Asakusa Beer Kobo浅草ビール工房
- Address 2 Chome-2-2 Nishiasakusa, Taito City, Tokyo 111-0035
- Phone Number 03-6231-6554
3. Hitachino Nest Tokyo (Manseibashi)
Hitachino Nest Beer, which is instantly recognizable thanks to its chubby, red owl logo, comes from 8th generation, family-run sake brewer, Kiuchi Brewery. While the two crafting methods offer many a stark contrast, Kiuchi have implemented all the translatable skills from sake brewing to craft beer conjuration, adding something special and innovative to the domestic—and subsequently international—beer scene.
As you may expect, Hitachino beers contain subtle taste hints from their traditional Japanese brewing passions, hiding amongst the bolder flavors. The company's beers have been around since 1996—long before the recent craft beer boom—and have been so to international acclaim. They have won a slew of local and international awards and competitions for their home-brewed creations, going as far back as 1997. Though like many Japanese artisans, they are still constantly striving for perfection and in-house innovation.
With its origins in Ibaraki, multiple locations can be found in the prefecture (which sits just to the north east of Tokyo). However, you can get a taste of Hitachino Nest's beers in the capital too. The Hitachino Nest bar in mAAch ecute KANDA MANSEIBASHI, is on the doorstep of Tokyo's electric town Akihabara—you can enjoy a beer on the outdoor terrace in sight of Akihabara's rainbow-draped main street, Chuo Dori. Inside the bar has a more classic brewpub design: brick walls; stainless steel beer brewing vats stationed in the corners; a wall of shelves, showcasing the selection of ingredients used to create their distinct flavors; furniture with a homely, dark wooden finish. It’s charming and rich in character; a stark contrast to its hectic surroundings.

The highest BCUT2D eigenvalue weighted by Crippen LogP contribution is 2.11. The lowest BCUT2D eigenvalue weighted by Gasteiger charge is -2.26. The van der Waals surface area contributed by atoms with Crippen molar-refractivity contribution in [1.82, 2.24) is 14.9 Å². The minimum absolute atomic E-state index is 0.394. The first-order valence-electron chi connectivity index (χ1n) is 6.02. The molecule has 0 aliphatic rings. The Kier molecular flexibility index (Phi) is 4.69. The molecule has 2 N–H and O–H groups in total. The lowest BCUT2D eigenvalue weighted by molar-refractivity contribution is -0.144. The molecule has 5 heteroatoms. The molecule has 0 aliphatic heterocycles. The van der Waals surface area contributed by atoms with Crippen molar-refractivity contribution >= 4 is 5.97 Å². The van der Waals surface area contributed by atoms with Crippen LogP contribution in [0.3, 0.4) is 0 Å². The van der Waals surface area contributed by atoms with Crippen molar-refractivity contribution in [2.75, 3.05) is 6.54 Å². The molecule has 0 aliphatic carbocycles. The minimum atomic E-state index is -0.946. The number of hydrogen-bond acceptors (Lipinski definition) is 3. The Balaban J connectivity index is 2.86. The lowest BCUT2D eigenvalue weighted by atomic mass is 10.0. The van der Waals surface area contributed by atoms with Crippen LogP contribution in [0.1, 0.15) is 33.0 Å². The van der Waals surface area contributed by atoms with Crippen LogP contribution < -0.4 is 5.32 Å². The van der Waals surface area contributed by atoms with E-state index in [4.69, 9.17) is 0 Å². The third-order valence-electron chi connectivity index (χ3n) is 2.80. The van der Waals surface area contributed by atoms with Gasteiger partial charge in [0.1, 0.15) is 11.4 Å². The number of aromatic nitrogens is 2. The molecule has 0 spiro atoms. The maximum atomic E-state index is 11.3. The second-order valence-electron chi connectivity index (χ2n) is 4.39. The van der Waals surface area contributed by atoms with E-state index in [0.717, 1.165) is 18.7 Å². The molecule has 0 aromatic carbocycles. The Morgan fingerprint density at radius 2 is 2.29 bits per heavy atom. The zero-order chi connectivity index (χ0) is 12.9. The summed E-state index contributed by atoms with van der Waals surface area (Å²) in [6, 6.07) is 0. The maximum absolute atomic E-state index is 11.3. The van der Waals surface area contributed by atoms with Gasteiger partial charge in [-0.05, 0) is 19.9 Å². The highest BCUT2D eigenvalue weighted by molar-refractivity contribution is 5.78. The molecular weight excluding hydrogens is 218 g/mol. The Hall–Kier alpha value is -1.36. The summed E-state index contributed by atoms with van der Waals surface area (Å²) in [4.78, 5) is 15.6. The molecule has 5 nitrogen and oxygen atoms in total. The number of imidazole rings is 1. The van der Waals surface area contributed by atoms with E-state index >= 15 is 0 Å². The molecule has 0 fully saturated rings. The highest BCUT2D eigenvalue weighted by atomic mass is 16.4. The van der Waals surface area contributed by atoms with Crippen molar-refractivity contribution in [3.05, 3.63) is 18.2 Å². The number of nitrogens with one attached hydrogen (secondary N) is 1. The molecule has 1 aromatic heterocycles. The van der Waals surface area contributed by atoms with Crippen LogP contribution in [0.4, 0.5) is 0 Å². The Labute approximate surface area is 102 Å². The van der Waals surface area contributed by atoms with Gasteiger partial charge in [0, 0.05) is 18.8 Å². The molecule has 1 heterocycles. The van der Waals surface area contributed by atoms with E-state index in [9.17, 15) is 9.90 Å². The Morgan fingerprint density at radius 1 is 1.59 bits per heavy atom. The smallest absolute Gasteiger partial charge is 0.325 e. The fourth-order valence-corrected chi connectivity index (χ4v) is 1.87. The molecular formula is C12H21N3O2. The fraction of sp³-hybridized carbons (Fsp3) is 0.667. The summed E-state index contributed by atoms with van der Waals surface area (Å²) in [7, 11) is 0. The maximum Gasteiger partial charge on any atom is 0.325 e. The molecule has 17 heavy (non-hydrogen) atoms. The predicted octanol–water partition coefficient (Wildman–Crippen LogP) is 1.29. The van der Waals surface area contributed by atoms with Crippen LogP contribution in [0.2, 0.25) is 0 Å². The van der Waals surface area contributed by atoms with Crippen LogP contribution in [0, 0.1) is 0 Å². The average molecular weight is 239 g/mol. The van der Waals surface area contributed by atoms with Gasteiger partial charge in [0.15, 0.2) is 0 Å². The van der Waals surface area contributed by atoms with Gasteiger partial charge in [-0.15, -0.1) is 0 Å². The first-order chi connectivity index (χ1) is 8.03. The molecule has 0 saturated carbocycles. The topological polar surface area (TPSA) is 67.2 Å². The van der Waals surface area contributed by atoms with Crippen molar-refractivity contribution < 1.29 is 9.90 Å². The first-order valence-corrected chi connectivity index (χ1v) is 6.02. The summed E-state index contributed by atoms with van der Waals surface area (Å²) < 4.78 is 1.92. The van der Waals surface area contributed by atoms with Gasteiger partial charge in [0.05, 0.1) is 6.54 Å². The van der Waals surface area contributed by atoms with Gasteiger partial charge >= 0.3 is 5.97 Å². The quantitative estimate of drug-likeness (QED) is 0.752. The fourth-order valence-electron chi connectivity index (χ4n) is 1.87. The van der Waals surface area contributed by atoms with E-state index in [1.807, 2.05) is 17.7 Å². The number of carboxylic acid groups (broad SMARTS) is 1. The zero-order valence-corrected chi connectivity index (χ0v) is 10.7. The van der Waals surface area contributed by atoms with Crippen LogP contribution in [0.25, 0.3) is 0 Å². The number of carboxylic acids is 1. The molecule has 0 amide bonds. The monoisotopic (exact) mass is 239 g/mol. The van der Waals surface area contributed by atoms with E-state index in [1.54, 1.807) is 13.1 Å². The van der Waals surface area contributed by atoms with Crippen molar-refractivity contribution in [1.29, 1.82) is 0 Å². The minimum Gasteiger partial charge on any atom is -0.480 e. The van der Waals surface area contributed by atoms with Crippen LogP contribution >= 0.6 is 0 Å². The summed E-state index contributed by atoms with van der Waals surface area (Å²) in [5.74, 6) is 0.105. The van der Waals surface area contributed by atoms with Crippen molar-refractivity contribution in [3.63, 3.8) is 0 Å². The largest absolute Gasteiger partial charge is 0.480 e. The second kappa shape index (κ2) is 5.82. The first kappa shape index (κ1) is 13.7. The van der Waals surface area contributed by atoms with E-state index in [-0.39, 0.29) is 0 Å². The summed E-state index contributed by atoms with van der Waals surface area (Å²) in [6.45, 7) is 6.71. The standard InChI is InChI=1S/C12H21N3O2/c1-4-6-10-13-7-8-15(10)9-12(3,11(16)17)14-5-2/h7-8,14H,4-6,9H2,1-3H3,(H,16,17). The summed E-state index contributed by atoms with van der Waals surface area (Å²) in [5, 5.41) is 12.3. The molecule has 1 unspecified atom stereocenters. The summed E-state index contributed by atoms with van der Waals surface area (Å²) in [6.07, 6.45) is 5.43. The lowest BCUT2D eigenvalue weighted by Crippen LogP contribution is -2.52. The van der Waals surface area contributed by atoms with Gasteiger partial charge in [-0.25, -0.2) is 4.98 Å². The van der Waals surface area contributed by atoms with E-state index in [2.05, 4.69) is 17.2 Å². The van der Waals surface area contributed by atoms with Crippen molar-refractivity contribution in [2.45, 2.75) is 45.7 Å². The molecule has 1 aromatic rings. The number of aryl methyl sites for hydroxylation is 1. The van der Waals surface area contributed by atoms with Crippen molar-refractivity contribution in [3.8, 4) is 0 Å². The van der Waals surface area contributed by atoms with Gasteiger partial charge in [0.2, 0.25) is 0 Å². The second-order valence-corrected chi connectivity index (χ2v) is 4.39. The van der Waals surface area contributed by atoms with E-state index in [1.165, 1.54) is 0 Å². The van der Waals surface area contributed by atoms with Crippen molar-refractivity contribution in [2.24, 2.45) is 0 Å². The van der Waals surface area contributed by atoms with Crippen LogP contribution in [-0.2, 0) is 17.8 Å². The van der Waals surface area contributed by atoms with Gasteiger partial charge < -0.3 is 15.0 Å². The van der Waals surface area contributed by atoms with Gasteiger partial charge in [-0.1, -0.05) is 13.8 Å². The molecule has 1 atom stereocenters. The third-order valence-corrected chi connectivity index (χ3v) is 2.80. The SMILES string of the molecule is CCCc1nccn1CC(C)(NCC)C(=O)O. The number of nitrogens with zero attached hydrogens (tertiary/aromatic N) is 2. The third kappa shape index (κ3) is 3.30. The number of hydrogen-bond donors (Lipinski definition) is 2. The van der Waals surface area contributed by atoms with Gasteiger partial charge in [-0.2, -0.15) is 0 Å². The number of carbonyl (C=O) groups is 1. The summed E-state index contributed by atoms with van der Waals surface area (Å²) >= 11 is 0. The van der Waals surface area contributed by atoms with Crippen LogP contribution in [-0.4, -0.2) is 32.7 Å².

The beer selection is one to match, with a weekly-changing flight option of three classic Hitachino beers (featuring the White Ale, the classic Amber Ale and their flagship lager in the picture above), plus a selection of in-house bottled beers and drafts.
Hitachino Brewing Lab常陸野ブルーイング・ラボ
- Address 〒101-0041 Tōkyō-to, Chiyoda City, Kanda Sudachō, 1-chōme−25-4, mAAch ecute KANDA MANSEIBASHI N1
- Phone Number 03-3254-3434
4. Y.Y.G. Brewery & Beer Kitchen (Shinjuku)
The high-rise buildings, flashing lights, huge LED screens and cacophonous noise of Shinjuku are the embodiment of Tokyo by night. The district's cavernous, neon-splashed walkways can be a little overwhelming to navigate. But if you avoid the tourist traps, there are plenty of places to enjoy the electric evening cityscape from the comfort of local treasures. One such example is Y.Y.G. Brewery. The bar, residing on the 7th floor of a nondescript, sky-scraping tower, is wrapped in a procession of large windows, offering concrete vistas of the surrounding neighborhood, dressed in myriad hues of artificial light.
Inside, Y.Y.G's atmosphere is a little more calming. The menu features casual American-French cuisine to go with its impressive beer list of over 20 choices. Many are Y.Y.G. originals with names that are as creative as their flavor infusions: Shibuya IPA El dorado Rakau, Mana'o'Lana Honey Beer, Coconut Walker. Others are Y.Y.G. collaborations with acclaimed international brewers, such as Funkwerks of Colorado, USA. Guest beers are sought from closer to home as well, with rotations including brews from Hokkaido to Okinawa. Shoot on over to their website to check what they've currently got on tap.
The food menu at Y.Y.G also showcases a surprising amount of depth and serious culinary proficiency. The options are generally inventive recreations of pub bites like jalapeño poppers, patatas bravas (French fries), and deep-fried mushrooms, but also involve more delicate salad, vegetable and seafood dishes. Of course, the food comes with recommended beer pairings.
Y.Y.G. Brewery & Beer Kitchenワイワイジーブルワリー&ビアキッチン
- Address 2 Chome-18-3 Yoyogi, Shibuya City, Tokyo 151-0053
- Phone Number 03-6276-5550
*Prices and options mentioned are subject to change.
*Unless stated otherwise, all prices include tax.